Nationalism is tempting, but we do have to ask the question about whether we are attracted through hatred and intolerance for people outside our direct experience. If we refuse multiculturalism, do we have any culture left ourselves. Many of the jackbooted thugs of the 1930’s and 40’s showed little in the way of culture or love of humanity. We live in a political and spiritual vacuum from all points of view and “colours”. When we arrive at that point, things become very frightening.
A see the rise of Vladimir Putin, and am myself tempted to see him as someone who can save us from ourselves, get rid of all those nasty head-choppers in the Middle East and American oligarchs and self-interested elite. I wonder if he is too good to be true! What can I believe of what I read?
Probably the answer is to continue to go along with the worn-out conservatives and socialists, which are only really two facets of the same thing, whatever that is – and try to live in parallel. The Church has lived in the catacombs before and can do again. We don’t need to be affirmed by worldly power or secular politics, and more that Christ did when he said that his Kingdom was not of this world. Of course, without the money, we have to downscale – we have no choice about it. In the end, the only Christianity with any credibility and worth anything will be what has survived going it alone contra mundum. Of course we run the risk of ending up with an Orwellian dystopia or a Caliphate, but that seems to be life.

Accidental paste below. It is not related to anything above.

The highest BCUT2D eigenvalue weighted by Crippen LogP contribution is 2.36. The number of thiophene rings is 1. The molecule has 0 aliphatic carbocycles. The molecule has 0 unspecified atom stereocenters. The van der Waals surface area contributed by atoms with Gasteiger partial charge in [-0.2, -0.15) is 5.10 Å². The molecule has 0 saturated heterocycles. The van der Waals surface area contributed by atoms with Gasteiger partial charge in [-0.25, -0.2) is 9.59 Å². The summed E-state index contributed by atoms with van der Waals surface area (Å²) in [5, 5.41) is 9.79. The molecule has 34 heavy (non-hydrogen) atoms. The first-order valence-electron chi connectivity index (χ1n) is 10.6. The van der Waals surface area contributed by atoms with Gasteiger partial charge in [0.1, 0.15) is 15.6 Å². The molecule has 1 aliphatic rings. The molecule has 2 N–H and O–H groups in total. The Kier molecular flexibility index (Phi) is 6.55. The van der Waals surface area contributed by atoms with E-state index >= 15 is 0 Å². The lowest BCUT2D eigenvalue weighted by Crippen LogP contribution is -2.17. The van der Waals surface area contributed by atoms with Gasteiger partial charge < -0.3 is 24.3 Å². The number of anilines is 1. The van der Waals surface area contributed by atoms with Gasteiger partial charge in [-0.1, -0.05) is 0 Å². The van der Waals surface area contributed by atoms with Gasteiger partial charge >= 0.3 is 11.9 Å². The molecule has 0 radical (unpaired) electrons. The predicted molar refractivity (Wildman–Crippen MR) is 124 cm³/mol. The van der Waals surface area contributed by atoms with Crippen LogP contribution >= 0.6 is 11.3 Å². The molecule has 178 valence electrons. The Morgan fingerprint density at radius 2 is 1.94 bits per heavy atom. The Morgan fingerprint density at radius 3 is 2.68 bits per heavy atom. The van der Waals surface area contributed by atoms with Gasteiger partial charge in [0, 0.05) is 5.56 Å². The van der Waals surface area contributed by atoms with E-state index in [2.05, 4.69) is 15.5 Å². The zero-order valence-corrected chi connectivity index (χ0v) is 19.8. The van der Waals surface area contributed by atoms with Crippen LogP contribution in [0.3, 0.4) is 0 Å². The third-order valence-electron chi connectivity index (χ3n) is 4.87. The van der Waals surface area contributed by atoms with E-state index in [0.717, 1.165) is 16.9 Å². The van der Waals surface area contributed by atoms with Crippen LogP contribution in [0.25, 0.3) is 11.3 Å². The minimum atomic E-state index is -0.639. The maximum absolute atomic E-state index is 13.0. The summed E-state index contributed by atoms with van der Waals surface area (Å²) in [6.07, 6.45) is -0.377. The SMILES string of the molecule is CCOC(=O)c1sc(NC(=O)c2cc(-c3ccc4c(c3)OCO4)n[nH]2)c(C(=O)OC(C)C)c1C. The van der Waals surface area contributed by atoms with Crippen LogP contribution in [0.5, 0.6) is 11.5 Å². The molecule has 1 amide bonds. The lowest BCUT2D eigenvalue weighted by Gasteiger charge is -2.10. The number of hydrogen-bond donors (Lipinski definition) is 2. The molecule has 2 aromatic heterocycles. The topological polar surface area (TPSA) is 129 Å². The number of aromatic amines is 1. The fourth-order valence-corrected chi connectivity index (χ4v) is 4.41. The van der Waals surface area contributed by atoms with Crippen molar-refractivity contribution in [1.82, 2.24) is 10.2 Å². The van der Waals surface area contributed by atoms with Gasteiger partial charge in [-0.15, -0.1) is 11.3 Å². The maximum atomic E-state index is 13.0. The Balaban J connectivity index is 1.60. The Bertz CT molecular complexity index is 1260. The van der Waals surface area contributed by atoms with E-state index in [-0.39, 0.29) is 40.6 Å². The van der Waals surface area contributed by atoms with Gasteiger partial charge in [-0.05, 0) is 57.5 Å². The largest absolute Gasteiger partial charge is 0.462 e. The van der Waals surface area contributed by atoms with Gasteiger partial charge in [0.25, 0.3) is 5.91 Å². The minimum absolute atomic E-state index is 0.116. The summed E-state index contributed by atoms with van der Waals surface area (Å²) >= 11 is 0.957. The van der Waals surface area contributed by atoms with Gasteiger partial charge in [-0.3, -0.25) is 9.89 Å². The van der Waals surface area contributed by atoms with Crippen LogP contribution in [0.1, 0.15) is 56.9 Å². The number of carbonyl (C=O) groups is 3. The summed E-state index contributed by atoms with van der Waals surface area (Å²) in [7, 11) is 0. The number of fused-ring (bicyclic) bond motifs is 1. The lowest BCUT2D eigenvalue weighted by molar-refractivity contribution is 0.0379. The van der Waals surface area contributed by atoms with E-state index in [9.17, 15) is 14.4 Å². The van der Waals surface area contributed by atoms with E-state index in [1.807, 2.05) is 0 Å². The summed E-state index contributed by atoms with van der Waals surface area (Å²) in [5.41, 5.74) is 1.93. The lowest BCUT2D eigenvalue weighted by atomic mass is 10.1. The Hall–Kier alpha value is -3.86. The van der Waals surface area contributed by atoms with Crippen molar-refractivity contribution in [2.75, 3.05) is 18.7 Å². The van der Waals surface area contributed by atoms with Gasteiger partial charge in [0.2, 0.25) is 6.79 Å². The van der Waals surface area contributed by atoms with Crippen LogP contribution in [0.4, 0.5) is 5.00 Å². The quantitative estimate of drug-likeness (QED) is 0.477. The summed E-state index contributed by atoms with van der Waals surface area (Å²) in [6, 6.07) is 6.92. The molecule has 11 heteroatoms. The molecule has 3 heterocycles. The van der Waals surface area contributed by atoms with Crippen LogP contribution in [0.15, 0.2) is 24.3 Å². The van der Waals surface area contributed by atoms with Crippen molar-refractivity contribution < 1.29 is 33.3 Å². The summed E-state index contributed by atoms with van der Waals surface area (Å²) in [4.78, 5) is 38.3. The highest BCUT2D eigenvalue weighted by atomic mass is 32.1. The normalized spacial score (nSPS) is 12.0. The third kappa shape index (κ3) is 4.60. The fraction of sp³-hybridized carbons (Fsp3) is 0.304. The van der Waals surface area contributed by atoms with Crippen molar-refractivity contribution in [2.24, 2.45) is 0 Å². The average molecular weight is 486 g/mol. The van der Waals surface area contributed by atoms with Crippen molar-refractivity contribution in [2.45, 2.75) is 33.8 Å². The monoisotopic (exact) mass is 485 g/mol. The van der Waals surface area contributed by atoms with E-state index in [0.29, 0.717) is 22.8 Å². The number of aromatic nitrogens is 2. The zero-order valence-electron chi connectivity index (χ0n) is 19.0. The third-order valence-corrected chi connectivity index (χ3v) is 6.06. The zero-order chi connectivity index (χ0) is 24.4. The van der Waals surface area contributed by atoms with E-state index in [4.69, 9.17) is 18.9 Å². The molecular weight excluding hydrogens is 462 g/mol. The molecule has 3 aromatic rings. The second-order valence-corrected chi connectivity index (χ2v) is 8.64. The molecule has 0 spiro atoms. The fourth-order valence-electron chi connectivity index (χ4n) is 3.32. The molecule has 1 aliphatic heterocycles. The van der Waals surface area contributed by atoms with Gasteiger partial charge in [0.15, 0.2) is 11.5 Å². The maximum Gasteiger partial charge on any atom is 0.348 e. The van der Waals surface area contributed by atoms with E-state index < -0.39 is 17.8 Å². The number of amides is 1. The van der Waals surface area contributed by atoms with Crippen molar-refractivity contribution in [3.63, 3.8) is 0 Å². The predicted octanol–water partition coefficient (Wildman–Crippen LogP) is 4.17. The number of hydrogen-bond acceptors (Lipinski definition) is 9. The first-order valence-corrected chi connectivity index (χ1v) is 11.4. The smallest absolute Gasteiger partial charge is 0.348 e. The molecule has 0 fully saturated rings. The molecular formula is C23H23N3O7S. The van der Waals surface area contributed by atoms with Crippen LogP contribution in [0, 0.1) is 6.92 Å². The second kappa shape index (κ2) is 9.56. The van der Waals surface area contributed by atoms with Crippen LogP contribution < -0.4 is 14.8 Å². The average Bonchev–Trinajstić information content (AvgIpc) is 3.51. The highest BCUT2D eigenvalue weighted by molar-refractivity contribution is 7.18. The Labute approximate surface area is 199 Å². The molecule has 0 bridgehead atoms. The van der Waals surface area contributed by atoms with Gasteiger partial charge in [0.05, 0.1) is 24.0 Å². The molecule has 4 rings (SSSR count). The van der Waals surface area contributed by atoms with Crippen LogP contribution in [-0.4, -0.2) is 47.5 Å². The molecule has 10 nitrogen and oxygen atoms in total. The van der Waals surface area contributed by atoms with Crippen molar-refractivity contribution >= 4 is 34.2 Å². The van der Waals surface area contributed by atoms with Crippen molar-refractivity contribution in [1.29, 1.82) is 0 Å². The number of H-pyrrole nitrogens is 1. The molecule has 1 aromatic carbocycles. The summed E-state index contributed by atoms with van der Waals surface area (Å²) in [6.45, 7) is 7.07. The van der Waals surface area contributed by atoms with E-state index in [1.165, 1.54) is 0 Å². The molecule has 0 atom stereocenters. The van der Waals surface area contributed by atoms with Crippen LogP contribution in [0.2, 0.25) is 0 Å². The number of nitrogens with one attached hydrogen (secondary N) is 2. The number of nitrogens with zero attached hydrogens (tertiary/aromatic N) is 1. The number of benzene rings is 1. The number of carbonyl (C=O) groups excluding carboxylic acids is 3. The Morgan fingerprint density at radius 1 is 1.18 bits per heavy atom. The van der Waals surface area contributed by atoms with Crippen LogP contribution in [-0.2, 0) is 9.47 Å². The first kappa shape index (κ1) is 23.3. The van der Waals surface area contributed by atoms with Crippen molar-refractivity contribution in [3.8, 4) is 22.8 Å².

There is nothing more unfavourable to the clerical Church than socialism
This sentence caught my attention. A lot of what you, Father, went on to say expanded on it. You acknowledged, further on, that the cause of anti-clericalism might be clericalism. As you suggest everything has its own reaction.